When the Earl of Calais got the letter saying he was to have nothing he got very angry and went to his ship and sailed out to sea and attacked some Spaniards and sent the gold to Calais and sank some French ships.

The people of London cheered when they heard that Warwick was now a pirate because that made him dashing and romantic as well as adventurous and brave. They loved him very much. This pleased Warwick because he liked to be loved.

The Duke of York, at home with his wife the Duchess of York and their seven children was a bit jealous of Warwick, so he thought he’d go to Ludlow Castle with the Earl of Salisbury and start another war. Then Warwick would have to come home and that would put a stop to all that pirating nonsense.

The Duke of York picked up his youngest son, Richard or Dickon very carefully, because he was very frail and angelic® and he didn’t want to break him. He had some other children, but they were neither frail nor angelic®. He kissed the little boy very carefully and put him back in his bed so that he could sleep and maybe grow a bit stronger, though he needed to stay angelic because he was Richard or Dickon.

The Countess of Salisbury went with her husband to Ludlow and there she joined in with whatever her husband and the Duke of York were doing. Warwick was surprised to see his mother there, but he kissed her and she kissed him back, like a mother and son kiss which was sweet.

“Why are you here, mother?” he demanded. “You will be attainted if you don’t look out.”

“I don’t care!” the Countess of Salisbury said defiantly. “Let them attaint me if they want to!”

The queen came with her army and said she would kill them all, especially Warwick. Warwick’s heart skipped a beat to hear her voice and thought maybe this would be a good chance to catch up with her for a few minutes, see if he couldn’t use his charisma and sex appeal to get her to change her mind.

“I’ll go and talk to her,” he volunteered. So he went and met with the queen in a quiet, secret place and for a little while he thought his charisma and sex appeal might be working.

“Do you miss me?” he growled.

“Of course I do, you imbecile!” Margaret fluttered.

He stroked her auburn hair and kissed her, pushed her back against the wall, the rough stones of the wall cutting into her back. She felt as if she was on fire, melting in his heat. She wanted to fall so that he could catch her, lower her gently to the ground, push up her skirts, lay his rough hands, calloused and strong, firm and…

“You are so formidable!” she murmured.

“Then come with me, my darling. Let’s run away together. Where no-one can find us.”

Margaret trembled in his arms. Just a few feet away she could hear the sound of armed men readying for war. She wasn’t sure whose side they were on, because you can’t always tell just by listening, unless your England at war with France. It made her shiver.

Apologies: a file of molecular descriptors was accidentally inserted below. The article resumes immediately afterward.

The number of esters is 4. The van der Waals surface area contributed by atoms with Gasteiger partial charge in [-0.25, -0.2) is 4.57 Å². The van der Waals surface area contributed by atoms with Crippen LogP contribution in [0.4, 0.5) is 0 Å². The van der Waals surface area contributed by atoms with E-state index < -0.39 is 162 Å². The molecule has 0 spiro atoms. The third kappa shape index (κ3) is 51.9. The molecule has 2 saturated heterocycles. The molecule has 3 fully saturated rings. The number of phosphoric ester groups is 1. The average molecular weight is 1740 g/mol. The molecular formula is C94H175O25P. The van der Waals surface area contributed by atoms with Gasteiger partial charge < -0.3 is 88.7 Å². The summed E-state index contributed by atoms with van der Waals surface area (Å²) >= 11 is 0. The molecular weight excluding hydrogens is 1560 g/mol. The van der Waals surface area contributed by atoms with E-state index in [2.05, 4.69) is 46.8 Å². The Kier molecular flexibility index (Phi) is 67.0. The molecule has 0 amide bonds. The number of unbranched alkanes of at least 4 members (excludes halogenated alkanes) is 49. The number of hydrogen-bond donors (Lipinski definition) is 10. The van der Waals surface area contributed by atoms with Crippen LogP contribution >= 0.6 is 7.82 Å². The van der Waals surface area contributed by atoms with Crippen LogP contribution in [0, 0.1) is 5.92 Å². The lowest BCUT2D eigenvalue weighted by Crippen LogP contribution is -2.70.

“Hand to me ze head of ze Duc of York!” she breathed into his ear. “And I will zink about it.”

With one thrust he thrust her from him and reeled back, shock and horror raising beads of sweat upon his brow. “Unnatural woman!” he croaked. “How can you be speaking of such things when I am talking of love.”

“You will not do it? Even for moi!”

“No,” horror constricting his throat so that the words sounded strangled. “No. I won’t!”

“Zen you do not lurve me! Ziz was your last chance!” And she left him like a zephyr, like a spark and he slumped against the wall and wept.

“It’s no good,” he shook his head to the Duke of York. “She’s not budging an inch.”

“There are too many of them,” the Duke of York said. “We shall have to bugger off.” He said this because he was an old campaigner in France and he used salty language, except not so salty as the Earl of Warwick who had recently been a pirate.

“I shall have to come with you,” the Countess of Salisbury said. “Because I shall be attainted if I don’t.”

So they left Ludlow. Cecily was holding her frail and angelic® son Richard or Dickon with her other children, except Edward and Edmund who had gone with the others, around her skirts when the queen came. The queen saw that she was very brave and beautiful so she let her go and stay with her sister while she destroyed Ludlow Castle.

Where is my husband gone? Cecily thought proudly.

Where has my faizless lover run to? Margaret thought furiously. But neither woman voiced this thought to each other but just went about their business.

And Warwick was right, the Countess of Salisbuyry was attainted which was the very first woman ever to be attainted and she must have been very proud.

® Susan Higginbotham